Friday, September 14, 2007

The Tiny Travelling Treasury

Today we took Skinny on the promised tour of Manchester through the eyes of a simple student. It went remarkably well, though I say so myself. When we arrived in Manchester on the good old Oxford Road, we motored down to Gemini Cafe, giving Skinny a whistlestop tour of the Uni on the way down (basically me waxing lyrical about Kilburn ((the computer science building)) and Toni pointing out various important places).

I've mentioned Gemini enough in this blog, so I'll just mention that I had lasagne and Skinny had Moussaka. Of course, it was delicious.
On our way back down to the Cornerhouse, we stopped in at Hume Lime Building (the prettiest building at Manchester Uni, hands down) so I could grab my Psychology timetable. It felt odd to be at Uni, especially since it was the first day that the new students could move into halls, so there were parents and nervous looking students (mainly foreign students) everywhere. Brought back fairly mixed emotions.

The film I'd picked for us to watch at the Cornerhouse (2 Days In Paris) had been a completely random choice, but thankfully it turned out to be pretty good and fairly funny. Phew, what luck!

After that we jumped on a bus into the city to go to URBIS. URBIS had been my idea since it's free and I've never been before but heard rave reviews from a lot of people. The main exhibition was about the Hacienda, but the best part of URBIS was the Tiny Travelling Treasury!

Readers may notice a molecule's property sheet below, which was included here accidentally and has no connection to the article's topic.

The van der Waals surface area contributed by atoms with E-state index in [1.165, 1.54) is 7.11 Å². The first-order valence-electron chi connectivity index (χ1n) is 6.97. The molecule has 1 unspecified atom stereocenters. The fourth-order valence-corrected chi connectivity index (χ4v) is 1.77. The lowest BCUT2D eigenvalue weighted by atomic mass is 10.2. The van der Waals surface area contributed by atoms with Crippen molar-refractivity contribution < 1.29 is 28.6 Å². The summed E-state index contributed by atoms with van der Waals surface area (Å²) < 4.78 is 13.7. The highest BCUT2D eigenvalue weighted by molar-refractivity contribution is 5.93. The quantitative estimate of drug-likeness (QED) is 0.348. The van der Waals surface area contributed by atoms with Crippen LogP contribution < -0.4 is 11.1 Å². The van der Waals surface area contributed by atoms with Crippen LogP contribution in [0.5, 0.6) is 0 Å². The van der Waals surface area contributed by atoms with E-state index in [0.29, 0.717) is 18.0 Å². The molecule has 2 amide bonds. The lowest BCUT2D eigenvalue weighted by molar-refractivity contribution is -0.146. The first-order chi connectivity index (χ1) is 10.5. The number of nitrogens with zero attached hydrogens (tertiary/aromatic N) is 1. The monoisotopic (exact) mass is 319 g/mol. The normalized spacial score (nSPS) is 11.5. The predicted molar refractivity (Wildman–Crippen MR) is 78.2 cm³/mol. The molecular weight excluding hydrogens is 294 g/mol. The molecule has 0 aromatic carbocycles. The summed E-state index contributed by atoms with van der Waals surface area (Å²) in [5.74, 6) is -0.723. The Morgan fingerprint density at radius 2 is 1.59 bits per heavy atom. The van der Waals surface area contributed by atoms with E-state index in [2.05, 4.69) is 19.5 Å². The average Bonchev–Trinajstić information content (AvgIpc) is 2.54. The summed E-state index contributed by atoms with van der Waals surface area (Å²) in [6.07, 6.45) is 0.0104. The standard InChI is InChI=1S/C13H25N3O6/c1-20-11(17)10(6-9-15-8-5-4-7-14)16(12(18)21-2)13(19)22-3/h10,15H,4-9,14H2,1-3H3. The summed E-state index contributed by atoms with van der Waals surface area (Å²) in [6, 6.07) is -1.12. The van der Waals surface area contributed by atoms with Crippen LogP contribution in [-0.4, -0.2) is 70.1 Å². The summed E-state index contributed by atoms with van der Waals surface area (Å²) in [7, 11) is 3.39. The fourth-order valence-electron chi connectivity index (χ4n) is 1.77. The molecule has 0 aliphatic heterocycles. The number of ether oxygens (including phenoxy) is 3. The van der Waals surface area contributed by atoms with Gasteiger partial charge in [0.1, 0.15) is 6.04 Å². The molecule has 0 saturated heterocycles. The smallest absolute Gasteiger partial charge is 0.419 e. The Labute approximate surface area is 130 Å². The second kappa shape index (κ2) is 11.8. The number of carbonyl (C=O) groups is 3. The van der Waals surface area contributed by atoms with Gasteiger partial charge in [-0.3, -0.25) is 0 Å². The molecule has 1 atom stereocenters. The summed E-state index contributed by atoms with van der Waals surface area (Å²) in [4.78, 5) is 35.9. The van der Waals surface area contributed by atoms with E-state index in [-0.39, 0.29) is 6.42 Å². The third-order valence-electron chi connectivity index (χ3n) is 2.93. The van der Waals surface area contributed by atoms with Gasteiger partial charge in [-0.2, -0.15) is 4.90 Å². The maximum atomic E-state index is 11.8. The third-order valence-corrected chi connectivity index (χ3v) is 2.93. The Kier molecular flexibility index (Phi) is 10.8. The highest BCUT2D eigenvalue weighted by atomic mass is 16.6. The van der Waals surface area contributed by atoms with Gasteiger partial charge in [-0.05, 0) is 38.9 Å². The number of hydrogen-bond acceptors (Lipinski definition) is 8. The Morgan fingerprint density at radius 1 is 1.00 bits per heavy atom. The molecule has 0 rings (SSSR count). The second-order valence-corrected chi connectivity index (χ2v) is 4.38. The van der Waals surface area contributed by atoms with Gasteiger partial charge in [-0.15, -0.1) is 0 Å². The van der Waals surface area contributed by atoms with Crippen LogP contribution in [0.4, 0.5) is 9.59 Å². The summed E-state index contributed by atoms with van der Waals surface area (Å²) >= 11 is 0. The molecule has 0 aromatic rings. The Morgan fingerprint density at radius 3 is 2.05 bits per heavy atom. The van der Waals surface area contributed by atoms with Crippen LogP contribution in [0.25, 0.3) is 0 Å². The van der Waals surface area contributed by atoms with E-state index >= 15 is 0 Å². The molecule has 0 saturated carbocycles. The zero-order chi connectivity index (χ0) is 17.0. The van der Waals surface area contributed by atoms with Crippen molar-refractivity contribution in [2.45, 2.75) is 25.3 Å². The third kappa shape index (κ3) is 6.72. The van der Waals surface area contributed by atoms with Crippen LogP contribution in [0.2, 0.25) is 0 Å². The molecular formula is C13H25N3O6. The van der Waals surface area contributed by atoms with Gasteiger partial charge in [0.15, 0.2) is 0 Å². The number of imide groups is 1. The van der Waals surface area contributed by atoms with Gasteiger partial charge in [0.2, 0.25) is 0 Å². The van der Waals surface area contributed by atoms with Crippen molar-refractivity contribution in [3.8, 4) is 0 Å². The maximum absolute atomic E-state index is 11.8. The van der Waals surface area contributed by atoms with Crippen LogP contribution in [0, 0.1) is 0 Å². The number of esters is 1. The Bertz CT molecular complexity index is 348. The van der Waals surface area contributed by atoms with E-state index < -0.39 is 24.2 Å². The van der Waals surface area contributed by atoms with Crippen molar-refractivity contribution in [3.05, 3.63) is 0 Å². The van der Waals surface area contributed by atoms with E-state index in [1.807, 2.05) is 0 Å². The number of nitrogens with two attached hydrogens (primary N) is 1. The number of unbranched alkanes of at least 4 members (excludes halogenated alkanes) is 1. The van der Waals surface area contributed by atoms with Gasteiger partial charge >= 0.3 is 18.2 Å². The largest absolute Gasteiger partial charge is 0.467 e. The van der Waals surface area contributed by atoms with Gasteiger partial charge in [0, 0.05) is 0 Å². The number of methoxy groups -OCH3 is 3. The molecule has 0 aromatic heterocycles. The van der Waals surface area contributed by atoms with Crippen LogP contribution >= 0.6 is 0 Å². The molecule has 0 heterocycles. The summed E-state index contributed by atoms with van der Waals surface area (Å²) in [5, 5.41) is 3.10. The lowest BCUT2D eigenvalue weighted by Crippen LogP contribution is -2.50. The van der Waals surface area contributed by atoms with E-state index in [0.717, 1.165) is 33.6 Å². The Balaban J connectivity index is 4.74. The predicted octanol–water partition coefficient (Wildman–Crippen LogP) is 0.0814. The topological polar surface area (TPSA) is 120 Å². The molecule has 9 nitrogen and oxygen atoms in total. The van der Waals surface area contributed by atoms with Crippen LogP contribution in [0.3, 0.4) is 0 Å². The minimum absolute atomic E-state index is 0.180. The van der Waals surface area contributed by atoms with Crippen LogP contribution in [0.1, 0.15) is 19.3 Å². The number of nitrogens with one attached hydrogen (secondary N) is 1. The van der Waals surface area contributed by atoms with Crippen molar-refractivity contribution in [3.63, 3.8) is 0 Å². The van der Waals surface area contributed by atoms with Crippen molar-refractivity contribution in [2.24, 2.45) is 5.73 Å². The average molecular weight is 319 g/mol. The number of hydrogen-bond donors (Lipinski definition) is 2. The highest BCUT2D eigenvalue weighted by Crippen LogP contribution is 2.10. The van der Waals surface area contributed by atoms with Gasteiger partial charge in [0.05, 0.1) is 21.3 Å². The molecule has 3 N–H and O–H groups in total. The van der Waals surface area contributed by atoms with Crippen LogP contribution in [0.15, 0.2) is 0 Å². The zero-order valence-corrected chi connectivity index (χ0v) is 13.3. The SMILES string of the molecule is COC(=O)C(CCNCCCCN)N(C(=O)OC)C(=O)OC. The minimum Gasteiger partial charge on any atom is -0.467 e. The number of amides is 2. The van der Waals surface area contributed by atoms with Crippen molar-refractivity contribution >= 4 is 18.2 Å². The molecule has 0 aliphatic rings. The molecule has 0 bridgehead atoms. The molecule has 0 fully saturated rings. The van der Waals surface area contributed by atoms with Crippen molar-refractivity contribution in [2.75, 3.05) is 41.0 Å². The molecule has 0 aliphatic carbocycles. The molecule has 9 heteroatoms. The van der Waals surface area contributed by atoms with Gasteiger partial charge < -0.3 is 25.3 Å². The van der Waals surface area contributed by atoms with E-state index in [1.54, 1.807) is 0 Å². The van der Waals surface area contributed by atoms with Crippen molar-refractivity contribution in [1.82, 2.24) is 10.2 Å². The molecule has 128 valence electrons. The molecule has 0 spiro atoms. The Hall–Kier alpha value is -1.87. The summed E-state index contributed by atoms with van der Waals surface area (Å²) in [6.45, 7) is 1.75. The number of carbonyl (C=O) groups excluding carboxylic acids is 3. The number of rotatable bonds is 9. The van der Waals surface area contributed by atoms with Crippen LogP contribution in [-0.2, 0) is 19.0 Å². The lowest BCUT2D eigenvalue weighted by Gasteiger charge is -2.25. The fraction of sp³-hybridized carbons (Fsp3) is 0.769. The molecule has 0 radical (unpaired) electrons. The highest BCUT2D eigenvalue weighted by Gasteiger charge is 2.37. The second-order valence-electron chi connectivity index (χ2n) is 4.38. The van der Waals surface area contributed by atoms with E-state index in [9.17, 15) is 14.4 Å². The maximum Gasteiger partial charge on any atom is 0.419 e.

I can't explain the concept of the TTT very well so I looked it up instead: The Tiny Traveling Treasury is a unique exhibit developed by UHC for URBIS. The interactive sculpture, handmade from almost 100% recycled materials was especially commissioned for the Play exhibition. The Treasury invites people to set out on a city-wide Treasure Hunt, exploring hidden nooks and crannies of Manchester and embarking on new experiences. During its summer residency at Urbis the Treasury will grow and respond as people add to it, creating a living breathing document of the city. Standing 8 feet tall, the interactive sculpture is handmade from 100% recycled and recovered materials and inspires childhood play and imagination with more than 150 games. A mysterious set of instructions dispensed by a lucky Chinese cat, awakens the participants' urge to navigate through the streets of Manchester, make discoveries and to contribute their gathered fortunes to the museum. Games include: Taking a walking stick for a walk, Carrying out a random act of kindness in the street, Collecting a used bus or train ticket etc.

It was fairly cool and me and Skinny could have spent all day there. But Toni was bitter (because she hadn't thought up the idea) and made us leave.

So, all in all, the day was fairly good. I'm sad because I've realised today just how much I really am gonna miss Skinny. And how much I miss Uni as well.

1 comment:

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